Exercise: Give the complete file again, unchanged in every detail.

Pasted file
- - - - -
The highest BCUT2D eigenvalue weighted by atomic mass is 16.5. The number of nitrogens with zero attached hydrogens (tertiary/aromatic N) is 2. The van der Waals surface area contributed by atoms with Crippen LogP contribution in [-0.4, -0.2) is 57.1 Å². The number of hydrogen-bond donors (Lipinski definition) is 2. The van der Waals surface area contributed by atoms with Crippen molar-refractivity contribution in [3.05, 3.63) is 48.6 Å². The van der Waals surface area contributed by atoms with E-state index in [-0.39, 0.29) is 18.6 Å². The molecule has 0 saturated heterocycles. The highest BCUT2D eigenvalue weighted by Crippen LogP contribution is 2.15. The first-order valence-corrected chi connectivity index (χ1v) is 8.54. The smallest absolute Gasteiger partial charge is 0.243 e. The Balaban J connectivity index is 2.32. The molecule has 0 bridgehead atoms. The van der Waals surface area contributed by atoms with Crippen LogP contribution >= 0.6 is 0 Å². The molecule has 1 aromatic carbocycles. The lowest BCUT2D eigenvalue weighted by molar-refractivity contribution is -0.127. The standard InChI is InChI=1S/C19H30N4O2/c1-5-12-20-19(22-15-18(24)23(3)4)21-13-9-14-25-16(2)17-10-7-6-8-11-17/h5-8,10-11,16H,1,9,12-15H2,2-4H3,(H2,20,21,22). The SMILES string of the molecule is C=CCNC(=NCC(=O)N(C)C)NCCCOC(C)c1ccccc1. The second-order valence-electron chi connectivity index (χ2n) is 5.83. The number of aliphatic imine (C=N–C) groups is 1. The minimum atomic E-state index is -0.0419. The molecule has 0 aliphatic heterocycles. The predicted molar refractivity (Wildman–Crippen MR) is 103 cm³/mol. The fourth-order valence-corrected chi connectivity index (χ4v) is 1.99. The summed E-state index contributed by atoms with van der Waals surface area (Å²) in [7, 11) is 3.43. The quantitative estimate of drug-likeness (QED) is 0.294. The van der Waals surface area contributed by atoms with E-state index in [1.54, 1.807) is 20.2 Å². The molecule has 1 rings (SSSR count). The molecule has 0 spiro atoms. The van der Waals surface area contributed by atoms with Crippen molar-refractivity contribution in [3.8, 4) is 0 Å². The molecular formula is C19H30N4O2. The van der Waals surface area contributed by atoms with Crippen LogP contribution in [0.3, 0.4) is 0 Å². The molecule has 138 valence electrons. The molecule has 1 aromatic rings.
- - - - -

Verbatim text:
The highest BCUT2D eigenvalue weighted by atomic mass is 16.5. The number of nitrogens with zero attached hydrogens (tertiary/aromatic N) is 2. The van der Waals surface area contributed by atoms with Crippen LogP contribution in [-0.4, -0.2) is 57.1 Å². The number of hydrogen-bond donors (Lipinski definition) is 2. The van der Waals surface area contributed by atoms with Crippen molar-refractivity contribution in [3.05, 3.63) is 48.6 Å². The van der Waals surface area contributed by atoms with E-state index in [-0.39, 0.29) is 18.6 Å². The molecule has 0 saturated heterocycles. The highest BCUT2D eigenvalue weighted by Crippen LogP contribution is 2.15. The first-order valence-corrected chi connectivity index (χ1v) is 8.54. The smallest absolute Gasteiger partial charge is 0.243 e. The Balaban J connectivity index is 2.32. The molecule has 0 bridgehead atoms. The van der Waals surface area contributed by atoms with Crippen LogP contribution >= 0.6 is 0 Å². The molecule has 1 aromatic carbocycles. The lowest BCUT2D eigenvalue weighted by molar-refractivity contribution is -0.127. The standard InChI is InChI=1S/C19H30N4O2/c1-5-12-20-19(22-15-18(24)23(3)4)21-13-9-14-25-16(2)17-10-7-6-8-11-17/h5-8,10-11,16H,1,9,12-15H2,2-4H3,(H2,20,21,22). The SMILES string of the molecule is C=CCNC(=NCC(=O)N(C)C)NCCCOC(C)c1ccccc1. The second-order valence-electron chi connectivity index (χ2n) is 5.83. The number of aliphatic imine (C=N–C) groups is 1. The minimum atomic E-state index is -0.0419. The molecule has 0 aliphatic heterocycles. The predicted molar refractivity (Wildman–Crippen MR) is 103 cm³/mol. The fourth-order valence-corrected chi connectivity index (χ4v) is 1.99. The summed E-state index contributed by atoms with van der Waals surface area (Å²) in [7, 11) is 3.43. The quantitative estimate of drug-likeness (QED) is 0.294. The van der Waals surface area contributed by atoms with E-state index in [1.54, 1.807) is 20.2 Å². The molecule has 1 rings (SSSR count). The molecule has 0 spiro atoms. The van der Waals surface area contributed by atoms with Crippen molar-refractivity contribution in [3.8, 4) is 0 Å². The molecular formula is C19H30N4O2. The van der Waals surface area contributed by atoms with Crippen LogP contribution in [0.3, 0.4) is 0 Å². The molecule has 138 valence electrons. The molecule has 1 aromatic rings.